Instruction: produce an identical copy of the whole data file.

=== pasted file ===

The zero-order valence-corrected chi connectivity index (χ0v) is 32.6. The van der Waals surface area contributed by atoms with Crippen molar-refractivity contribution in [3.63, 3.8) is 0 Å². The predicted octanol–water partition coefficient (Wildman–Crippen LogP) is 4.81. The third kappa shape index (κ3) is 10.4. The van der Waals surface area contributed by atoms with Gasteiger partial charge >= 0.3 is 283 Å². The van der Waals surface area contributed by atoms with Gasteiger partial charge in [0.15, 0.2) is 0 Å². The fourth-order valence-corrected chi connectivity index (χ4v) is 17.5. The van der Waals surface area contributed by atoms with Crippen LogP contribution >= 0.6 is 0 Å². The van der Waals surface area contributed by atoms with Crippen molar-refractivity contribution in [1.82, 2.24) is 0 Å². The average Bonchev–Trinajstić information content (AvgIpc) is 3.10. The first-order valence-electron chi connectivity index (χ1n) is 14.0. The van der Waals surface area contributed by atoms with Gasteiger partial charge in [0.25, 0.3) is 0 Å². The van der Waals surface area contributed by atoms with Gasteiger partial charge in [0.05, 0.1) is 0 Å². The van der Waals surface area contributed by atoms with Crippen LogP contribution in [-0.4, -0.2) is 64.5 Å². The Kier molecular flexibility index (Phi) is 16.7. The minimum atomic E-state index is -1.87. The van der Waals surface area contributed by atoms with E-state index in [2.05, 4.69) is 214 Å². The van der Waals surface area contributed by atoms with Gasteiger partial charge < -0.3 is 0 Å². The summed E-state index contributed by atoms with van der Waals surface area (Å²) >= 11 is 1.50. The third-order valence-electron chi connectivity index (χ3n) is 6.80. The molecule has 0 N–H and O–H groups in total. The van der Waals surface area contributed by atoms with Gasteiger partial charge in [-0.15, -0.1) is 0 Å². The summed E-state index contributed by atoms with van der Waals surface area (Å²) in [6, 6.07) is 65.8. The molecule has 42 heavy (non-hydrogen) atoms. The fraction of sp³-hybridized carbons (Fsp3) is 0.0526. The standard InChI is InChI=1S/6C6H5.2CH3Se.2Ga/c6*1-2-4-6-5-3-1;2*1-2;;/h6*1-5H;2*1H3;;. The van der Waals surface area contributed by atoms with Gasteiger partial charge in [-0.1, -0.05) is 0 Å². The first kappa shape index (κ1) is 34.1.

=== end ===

The zero-order valence-corrected chi connectivity index (χ0v) is 32.6. The van der Waals surface area contributed by atoms with Crippen molar-refractivity contribution in [3.63, 3.8) is 0 Å². The predicted octanol–water partition coefficient (Wildman–Crippen LogP) is 4.81. The third kappa shape index (κ3) is 10.4. The van der Waals surface area contributed by atoms with Gasteiger partial charge >= 0.3 is 283 Å². The van der Waals surface area contributed by atoms with Gasteiger partial charge in [0.15, 0.2) is 0 Å². The fourth-order valence-corrected chi connectivity index (χ4v) is 17.5. The van der Waals surface area contributed by atoms with Crippen LogP contribution >= 0.6 is 0 Å². The van der Waals surface area contributed by atoms with Crippen molar-refractivity contribution in [1.82, 2.24) is 0 Å². The average Bonchev–Trinajstić information content (AvgIpc) is 3.10. The first-order valence-electron chi connectivity index (χ1n) is 14.0. The van der Waals surface area contributed by atoms with Gasteiger partial charge in [0.25, 0.3) is 0 Å². The van der Waals surface area contributed by atoms with Gasteiger partial charge in [0.05, 0.1) is 0 Å². The van der Waals surface area contributed by atoms with Crippen LogP contribution in [-0.4, -0.2) is 64.5 Å². The Kier molecular flexibility index (Phi) is 16.7. The minimum atomic E-state index is -1.87. The van der Waals surface area contributed by atoms with E-state index in [2.05, 4.69) is 214 Å². The van der Waals surface area contributed by atoms with Gasteiger partial charge < -0.3 is 0 Å². The summed E-state index contributed by atoms with van der Waals surface area (Å²) >= 11 is 1.50. The third-order valence-electron chi connectivity index (χ3n) is 6.80. The molecule has 0 N–H and O–H groups in total. The van der Waals surface area contributed by atoms with Gasteiger partial charge in [-0.15, -0.1) is 0 Å². The summed E-state index contributed by atoms with van der Waals surface area (Å²) in [6, 6.07) is 65.8. The molecule has 42 heavy (non-hydrogen) atoms. The fraction of sp³-hybridized carbons (Fsp3) is 0.0526. The standard InChI is InChI=1S/6C6H5.2CH3Se.2Ga/c6*1-2-4-6-5-3-1;2*1-2;;/h6*1-5H;2*1H3;;. The van der Waals surface area contributed by atoms with Gasteiger partial charge in [-0.1, -0.05) is 0 Å². The first kappa shape index (κ1) is 34.1.